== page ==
Here is a picture of what I was talking about. This is sitting outside the museum at Ft Rucker, AL. The AH-56 Cheyenne, it has a tailrotor and a rotor used for propulsion. It was developed back in Vietnam.

Article: http://tri.army.mil/...ahist3.htm#AH56


CHAD


We have one of those sitting outside my building on the flight line back at Fort Polk. Every day on the way to work I can't help but think "That is one UGLY helo!" But then again it is sitting between a Huey and a Cobra...things of beauty!
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#17 Future206Pilot

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Posted 27 March 2008 - 21:28

I saw something that was kinda chilling last night on "Future Weapons". It was the ULB UAV AH-6J, it was able to pick-up, hover, fly a course, come back to a hover, and land without any human intervention during flight...

The "Little Bird" was then paired up as a scout for the AH-64D, and used to clear targets dangerous to the AH-64 prior to its arrival.

I'm sure its been mentioned before B)

The AH-6J ULB UAV
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#18 Darkhorse

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Posted 27 March 2008 - 22:19

Sikorsky used to have a page on this with a much better picture and stats, it makes me drool. The fuselage is bigger than a C130.

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#19 SquirrelFlight

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Posted 07 April 2008 - 11:03

Looks like Boeing has been doing a lot of work on hydrogen fuel cells. An article from AvWeb discussing the fuel-cell powered motorglider they've flown successfully:

http://www.avweb.com...ull.html#197531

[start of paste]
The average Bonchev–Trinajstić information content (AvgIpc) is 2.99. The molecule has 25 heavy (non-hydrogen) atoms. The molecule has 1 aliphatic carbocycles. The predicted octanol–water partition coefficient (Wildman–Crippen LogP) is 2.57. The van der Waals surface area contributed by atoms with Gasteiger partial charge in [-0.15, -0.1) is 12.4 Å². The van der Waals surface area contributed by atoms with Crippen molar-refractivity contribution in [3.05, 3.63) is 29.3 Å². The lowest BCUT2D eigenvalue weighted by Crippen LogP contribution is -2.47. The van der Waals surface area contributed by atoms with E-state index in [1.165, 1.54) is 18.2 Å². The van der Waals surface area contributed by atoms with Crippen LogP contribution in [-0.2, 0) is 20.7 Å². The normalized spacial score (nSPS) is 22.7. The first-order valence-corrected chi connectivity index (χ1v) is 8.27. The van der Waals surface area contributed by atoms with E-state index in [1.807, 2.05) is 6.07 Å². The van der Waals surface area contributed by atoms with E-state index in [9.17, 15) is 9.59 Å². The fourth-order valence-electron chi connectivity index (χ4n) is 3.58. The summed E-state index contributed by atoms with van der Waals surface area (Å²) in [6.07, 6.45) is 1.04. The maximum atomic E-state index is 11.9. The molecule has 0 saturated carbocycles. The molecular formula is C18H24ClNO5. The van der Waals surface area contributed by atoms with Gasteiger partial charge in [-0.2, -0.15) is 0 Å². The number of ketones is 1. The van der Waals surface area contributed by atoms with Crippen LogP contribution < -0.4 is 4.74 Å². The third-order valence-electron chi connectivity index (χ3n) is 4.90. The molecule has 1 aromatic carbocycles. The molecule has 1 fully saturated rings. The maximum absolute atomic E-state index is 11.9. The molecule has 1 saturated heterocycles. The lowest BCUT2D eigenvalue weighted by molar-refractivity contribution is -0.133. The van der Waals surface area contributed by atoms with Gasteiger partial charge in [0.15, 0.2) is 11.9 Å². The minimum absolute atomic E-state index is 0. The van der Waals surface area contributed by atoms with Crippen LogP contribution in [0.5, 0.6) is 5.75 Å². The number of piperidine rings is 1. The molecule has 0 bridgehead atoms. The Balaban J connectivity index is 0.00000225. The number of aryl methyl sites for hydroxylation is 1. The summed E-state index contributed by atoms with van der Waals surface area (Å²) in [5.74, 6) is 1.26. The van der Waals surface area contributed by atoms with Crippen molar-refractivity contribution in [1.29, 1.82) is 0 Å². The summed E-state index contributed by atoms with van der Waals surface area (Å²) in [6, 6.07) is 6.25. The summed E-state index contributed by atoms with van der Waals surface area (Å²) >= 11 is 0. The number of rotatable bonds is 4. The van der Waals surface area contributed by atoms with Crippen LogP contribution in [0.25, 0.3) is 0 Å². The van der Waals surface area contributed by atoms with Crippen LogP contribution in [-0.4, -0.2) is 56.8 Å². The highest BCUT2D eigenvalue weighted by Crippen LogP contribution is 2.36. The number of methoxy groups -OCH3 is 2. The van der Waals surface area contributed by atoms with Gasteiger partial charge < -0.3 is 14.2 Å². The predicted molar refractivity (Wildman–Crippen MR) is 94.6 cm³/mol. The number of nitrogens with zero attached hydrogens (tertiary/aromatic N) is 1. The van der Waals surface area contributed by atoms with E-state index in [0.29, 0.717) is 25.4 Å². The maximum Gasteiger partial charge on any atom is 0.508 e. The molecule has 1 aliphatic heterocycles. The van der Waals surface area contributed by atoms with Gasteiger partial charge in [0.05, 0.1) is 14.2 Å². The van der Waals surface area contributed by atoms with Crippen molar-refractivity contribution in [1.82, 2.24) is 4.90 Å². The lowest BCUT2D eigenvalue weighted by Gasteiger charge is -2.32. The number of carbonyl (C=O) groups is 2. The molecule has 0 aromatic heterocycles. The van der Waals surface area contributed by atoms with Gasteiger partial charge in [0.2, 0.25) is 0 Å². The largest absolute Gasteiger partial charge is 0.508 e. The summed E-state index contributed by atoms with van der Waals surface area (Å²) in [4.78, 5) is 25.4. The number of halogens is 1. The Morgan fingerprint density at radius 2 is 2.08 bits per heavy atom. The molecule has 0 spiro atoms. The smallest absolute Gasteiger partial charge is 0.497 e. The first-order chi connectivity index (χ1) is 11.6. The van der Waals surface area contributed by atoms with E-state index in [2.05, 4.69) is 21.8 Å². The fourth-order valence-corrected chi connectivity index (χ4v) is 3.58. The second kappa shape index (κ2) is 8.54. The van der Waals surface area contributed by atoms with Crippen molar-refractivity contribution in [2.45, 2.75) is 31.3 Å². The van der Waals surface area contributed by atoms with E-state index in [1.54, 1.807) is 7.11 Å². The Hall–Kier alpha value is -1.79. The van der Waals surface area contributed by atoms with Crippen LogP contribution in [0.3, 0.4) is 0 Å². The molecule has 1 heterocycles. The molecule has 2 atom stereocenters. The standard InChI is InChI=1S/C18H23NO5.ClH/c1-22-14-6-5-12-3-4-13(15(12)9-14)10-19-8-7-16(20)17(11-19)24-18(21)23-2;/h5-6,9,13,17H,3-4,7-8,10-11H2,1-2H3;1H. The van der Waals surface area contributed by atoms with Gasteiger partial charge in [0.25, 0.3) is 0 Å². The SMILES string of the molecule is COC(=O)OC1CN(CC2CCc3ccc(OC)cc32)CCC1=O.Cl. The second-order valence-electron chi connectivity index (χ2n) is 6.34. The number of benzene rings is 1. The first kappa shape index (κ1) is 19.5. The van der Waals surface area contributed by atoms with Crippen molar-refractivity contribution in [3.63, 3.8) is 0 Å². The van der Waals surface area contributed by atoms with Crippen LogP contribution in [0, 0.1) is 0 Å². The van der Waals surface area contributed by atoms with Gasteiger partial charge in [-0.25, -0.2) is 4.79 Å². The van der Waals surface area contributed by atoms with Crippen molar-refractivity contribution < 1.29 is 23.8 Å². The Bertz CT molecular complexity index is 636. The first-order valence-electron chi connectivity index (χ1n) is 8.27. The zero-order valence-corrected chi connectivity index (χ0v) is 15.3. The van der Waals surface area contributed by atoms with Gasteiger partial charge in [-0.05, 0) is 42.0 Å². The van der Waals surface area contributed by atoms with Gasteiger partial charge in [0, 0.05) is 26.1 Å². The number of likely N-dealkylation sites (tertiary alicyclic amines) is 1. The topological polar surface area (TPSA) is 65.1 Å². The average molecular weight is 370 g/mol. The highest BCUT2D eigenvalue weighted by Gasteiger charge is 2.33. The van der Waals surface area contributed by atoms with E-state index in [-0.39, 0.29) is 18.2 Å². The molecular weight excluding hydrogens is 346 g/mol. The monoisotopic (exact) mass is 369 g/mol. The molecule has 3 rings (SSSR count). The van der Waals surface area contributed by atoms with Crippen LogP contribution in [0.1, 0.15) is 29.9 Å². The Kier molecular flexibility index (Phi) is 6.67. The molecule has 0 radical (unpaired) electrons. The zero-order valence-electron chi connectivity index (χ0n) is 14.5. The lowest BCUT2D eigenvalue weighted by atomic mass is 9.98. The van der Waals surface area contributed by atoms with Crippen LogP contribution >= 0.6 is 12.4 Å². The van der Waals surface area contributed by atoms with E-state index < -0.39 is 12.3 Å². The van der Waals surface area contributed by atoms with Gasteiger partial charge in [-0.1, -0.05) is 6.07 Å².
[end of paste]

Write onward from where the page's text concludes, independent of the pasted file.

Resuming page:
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#20 relyon

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Posted 09 April 2008 - 21:23

Future206Pilot: UAV's will become more proliferant in all areas, particulary that for which the OH-6 was originally used for in Vietnam: ground reconnaisance and drawing fire. It's good to see how an existing machine can be put to use, but there's a whole lot about the basic OH-6 design that a true UAV has no use for. Design elements that are just for humans are completely unnecessary in an Unmanned Aerial Vehicle by definition.

Darkhorse: IIRC, that model represents Sikorsky's entrance in the FTR/HLR/HLVTOL/JHL competitions. While I agree it's an interesting design as are all the entrants I continue to question need, even for military uses. The downwash from such a beast would literally be a small hurricane. Those interested should see http://www.globalsec...ircraft/jhl.htm for more.

SquirrelFlight: I came across the Boeing fuel cell powered airplane story too and was going to post it but you beat me to it. Another one I came across is this: HyFish takes to the sky in Germany. Sure, it's an airplane and an R/C airplane at that, but this little zipper tops out around 200km/hr on electric propulsion powered by a hydrogen/oxygen fuel cell. A very interesting application of various technologies.

Bob